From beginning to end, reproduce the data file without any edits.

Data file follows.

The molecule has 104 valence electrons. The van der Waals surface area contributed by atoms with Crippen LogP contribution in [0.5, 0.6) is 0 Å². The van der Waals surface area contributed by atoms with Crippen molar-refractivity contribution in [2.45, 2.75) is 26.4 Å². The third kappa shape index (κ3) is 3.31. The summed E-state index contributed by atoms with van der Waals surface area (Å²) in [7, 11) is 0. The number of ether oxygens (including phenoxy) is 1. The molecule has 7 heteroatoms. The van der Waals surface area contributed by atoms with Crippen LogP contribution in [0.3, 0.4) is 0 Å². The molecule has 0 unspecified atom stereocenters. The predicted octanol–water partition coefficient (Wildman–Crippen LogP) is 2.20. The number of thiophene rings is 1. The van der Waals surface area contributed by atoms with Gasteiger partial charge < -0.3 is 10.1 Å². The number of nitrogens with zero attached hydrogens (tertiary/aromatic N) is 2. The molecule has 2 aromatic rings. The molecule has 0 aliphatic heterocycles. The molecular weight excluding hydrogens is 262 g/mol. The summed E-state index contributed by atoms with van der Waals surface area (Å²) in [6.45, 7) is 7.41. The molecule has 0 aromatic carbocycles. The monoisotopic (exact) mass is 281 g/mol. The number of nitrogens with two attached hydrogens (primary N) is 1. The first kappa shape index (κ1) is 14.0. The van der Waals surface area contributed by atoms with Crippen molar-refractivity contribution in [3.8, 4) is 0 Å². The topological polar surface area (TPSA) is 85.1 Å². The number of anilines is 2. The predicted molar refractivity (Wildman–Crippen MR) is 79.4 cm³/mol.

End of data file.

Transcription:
The molecule has 104 valence electrons. The van der Waals surface area contributed by atoms with Crippen LogP contribution in [0.5, 0.6) is 0 Å². The van der Waals surface area contributed by atoms with Crippen molar-refractivity contribution in [2.45, 2.75) is 26.4 Å². The third kappa shape index (κ3) is 3.31. The summed E-state index contributed by atoms with van der Waals surface area (Å²) in [7, 11) is 0. The number of ether oxygens (including phenoxy) is 1. The molecule has 7 heteroatoms. The van der Waals surface area contributed by atoms with Crippen LogP contribution in [0.3, 0.4) is 0 Å². The molecule has 0 unspecified atom stereocenters. The predicted octanol–water partition coefficient (Wildman–Crippen LogP) is 2.20. The number of thiophene rings is 1. The van der Waals surface area contributed by atoms with Gasteiger partial charge < -0.3 is 10.1 Å². The number of nitrogens with zero attached hydrogens (tertiary/aromatic N) is 2. The molecule has 2 aromatic rings. The molecule has 0 aliphatic heterocycles. The molecular weight excluding hydrogens is 262 g/mol. The summed E-state index contributed by atoms with van der Waals surface area (Å²) in [6.45, 7) is 7.41. The molecule has 0 aromatic carbocycles. The monoisotopic (exact) mass is 281 g/mol. The number of nitrogens with two attached hydrogens (primary N) is 1. The first kappa shape index (κ1) is 14.0. The van der Waals surface area contributed by atoms with Crippen molar-refractivity contribution in [3.8, 4) is 0 Å². The topological polar surface area (TPSA) is 85.1 Å². The number of anilines is 2. The predicted molar refractivity (Wildman–Crippen MR) is 79.4 cm³/mol.